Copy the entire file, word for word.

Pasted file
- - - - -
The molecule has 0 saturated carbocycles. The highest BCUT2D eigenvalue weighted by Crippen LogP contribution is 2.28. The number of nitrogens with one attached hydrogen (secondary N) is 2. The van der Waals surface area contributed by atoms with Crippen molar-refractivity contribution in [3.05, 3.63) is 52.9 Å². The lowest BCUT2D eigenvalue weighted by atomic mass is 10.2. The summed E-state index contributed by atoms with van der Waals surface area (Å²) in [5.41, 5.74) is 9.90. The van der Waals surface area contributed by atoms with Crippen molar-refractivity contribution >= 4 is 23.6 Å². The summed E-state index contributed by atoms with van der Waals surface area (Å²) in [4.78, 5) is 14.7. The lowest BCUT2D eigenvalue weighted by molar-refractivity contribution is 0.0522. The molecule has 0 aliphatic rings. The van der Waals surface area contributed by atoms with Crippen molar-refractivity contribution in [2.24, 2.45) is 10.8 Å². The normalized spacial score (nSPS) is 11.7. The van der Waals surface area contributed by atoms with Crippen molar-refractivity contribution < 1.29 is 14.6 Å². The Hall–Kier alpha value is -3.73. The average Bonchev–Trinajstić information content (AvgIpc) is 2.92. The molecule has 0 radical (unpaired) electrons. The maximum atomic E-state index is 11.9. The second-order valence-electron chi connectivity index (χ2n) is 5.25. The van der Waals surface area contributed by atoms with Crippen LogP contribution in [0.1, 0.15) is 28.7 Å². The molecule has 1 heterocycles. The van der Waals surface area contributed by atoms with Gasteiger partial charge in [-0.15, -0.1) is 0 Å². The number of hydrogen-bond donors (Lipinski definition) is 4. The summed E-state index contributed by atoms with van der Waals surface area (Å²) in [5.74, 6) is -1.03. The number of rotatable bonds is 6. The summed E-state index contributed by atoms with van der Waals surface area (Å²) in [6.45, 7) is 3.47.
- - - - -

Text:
The molecule has 0 saturated carbocycles. The highest BCUT2D eigenvalue weighted by Crippen LogP contribution is 2.28. The number of nitrogens with one attached hydrogen (secondary N) is 2. The van der Waals surface area contributed by atoms with Crippen molar-refractivity contribution in [3.05, 3.63) is 52.9 Å². The lowest BCUT2D eigenvalue weighted by atomic mass is 10.2. The summed E-state index contributed by atoms with van der Waals surface area (Å²) in [5.41, 5.74) is 9.90. The van der Waals surface area contributed by atoms with Crippen molar-refractivity contribution >= 4 is 23.6 Å². The summed E-state index contributed by atoms with van der Waals surface area (Å²) in [4.78, 5) is 14.7. The lowest BCUT2D eigenvalue weighted by molar-refractivity contribution is 0.0522. The molecule has 0 aliphatic rings. The van der Waals surface area contributed by atoms with Crippen molar-refractivity contribution in [2.24, 2.45) is 10.8 Å². The normalized spacial score (nSPS) is 11.7. The van der Waals surface area contributed by atoms with Crippen molar-refractivity contribution < 1.29 is 14.6 Å². The Hall–Kier alpha value is -3.73. The average Bonchev–Trinajstić information content (AvgIpc) is 2.92. The molecule has 0 radical (unpaired) electrons. The maximum atomic E-state index is 11.9. The second-order valence-electron chi connectivity index (χ2n) is 5.25. The van der Waals surface area contributed by atoms with Crippen LogP contribution in [0.1, 0.15) is 28.7 Å². The molecule has 1 heterocycles. The van der Waals surface area contributed by atoms with Gasteiger partial charge in [-0.15, -0.1) is 0 Å². The number of hydrogen-bond donors (Lipinski definition) is 4. The summed E-state index contributed by atoms with van der Waals surface area (Å²) in [5.74, 6) is -1.03. The number of rotatable bonds is 6. The summed E-state index contributed by atoms with van der Waals surface area (Å²) in [6.45, 7) is 3.47.